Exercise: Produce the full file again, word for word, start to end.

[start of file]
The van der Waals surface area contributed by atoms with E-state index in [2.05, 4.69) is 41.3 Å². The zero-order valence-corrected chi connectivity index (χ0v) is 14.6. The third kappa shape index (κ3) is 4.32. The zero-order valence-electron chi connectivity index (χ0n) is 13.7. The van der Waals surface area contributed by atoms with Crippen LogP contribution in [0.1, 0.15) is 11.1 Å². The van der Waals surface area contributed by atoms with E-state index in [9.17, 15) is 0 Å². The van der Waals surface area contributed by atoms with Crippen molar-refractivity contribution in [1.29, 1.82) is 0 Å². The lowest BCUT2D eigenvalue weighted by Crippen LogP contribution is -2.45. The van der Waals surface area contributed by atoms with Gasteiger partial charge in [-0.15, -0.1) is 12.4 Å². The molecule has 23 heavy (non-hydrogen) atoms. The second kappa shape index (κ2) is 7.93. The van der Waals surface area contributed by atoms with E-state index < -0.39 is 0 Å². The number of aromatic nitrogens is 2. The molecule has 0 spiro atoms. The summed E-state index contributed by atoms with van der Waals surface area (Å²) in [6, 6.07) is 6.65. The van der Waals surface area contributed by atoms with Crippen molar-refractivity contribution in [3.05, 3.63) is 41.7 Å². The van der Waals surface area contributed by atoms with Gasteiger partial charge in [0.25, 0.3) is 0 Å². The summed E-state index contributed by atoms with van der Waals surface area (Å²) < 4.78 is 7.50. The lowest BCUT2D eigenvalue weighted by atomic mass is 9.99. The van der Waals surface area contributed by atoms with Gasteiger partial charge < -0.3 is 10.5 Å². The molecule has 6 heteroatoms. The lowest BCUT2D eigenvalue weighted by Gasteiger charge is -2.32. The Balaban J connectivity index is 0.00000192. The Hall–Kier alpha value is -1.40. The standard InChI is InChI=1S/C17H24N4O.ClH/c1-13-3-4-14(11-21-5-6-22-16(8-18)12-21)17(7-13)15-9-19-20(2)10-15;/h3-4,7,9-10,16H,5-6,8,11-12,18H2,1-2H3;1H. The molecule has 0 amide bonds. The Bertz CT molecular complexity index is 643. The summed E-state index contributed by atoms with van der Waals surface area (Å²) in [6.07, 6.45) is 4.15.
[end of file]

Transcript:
The van der Waals surface area contributed by atoms with E-state index in [2.05, 4.69) is 41.3 Å². The zero-order valence-corrected chi connectivity index (χ0v) is 14.6. The third kappa shape index (κ3) is 4.32. The zero-order valence-electron chi connectivity index (χ0n) is 13.7. The van der Waals surface area contributed by atoms with Crippen LogP contribution in [0.1, 0.15) is 11.1 Å². The van der Waals surface area contributed by atoms with E-state index in [9.17, 15) is 0 Å². The van der Waals surface area contributed by atoms with Crippen molar-refractivity contribution in [1.29, 1.82) is 0 Å². The lowest BCUT2D eigenvalue weighted by Crippen LogP contribution is -2.45. The van der Waals surface area contributed by atoms with Gasteiger partial charge in [-0.15, -0.1) is 12.4 Å². The molecule has 23 heavy (non-hydrogen) atoms. The second kappa shape index (κ2) is 7.93. The van der Waals surface area contributed by atoms with E-state index < -0.39 is 0 Å². The number of aromatic nitrogens is 2. The molecule has 0 spiro atoms. The summed E-state index contributed by atoms with van der Waals surface area (Å²) in [6, 6.07) is 6.65. The van der Waals surface area contributed by atoms with Crippen molar-refractivity contribution in [3.05, 3.63) is 41.7 Å². The van der Waals surface area contributed by atoms with Gasteiger partial charge in [0.25, 0.3) is 0 Å². The summed E-state index contributed by atoms with van der Waals surface area (Å²) < 4.78 is 7.50. The lowest BCUT2D eigenvalue weighted by atomic mass is 9.99. The van der Waals surface area contributed by atoms with Gasteiger partial charge < -0.3 is 10.5 Å². The molecule has 6 heteroatoms. The lowest BCUT2D eigenvalue weighted by Gasteiger charge is -2.32. The Balaban J connectivity index is 0.00000192. The Hall–Kier alpha value is -1.40. The standard InChI is InChI=1S/C17H24N4O.ClH/c1-13-3-4-14(11-21-5-6-22-16(8-18)12-21)17(7-13)15-9-19-20(2)10-15;/h3-4,7,9-10,16H,5-6,8,11-12,18H2,1-2H3;1H. The molecule has 0 amide bonds. The Bertz CT molecular complexity index is 643. The summed E-state index contributed by atoms with van der Waals surface area (Å²) in [6.07, 6.45) is 4.15.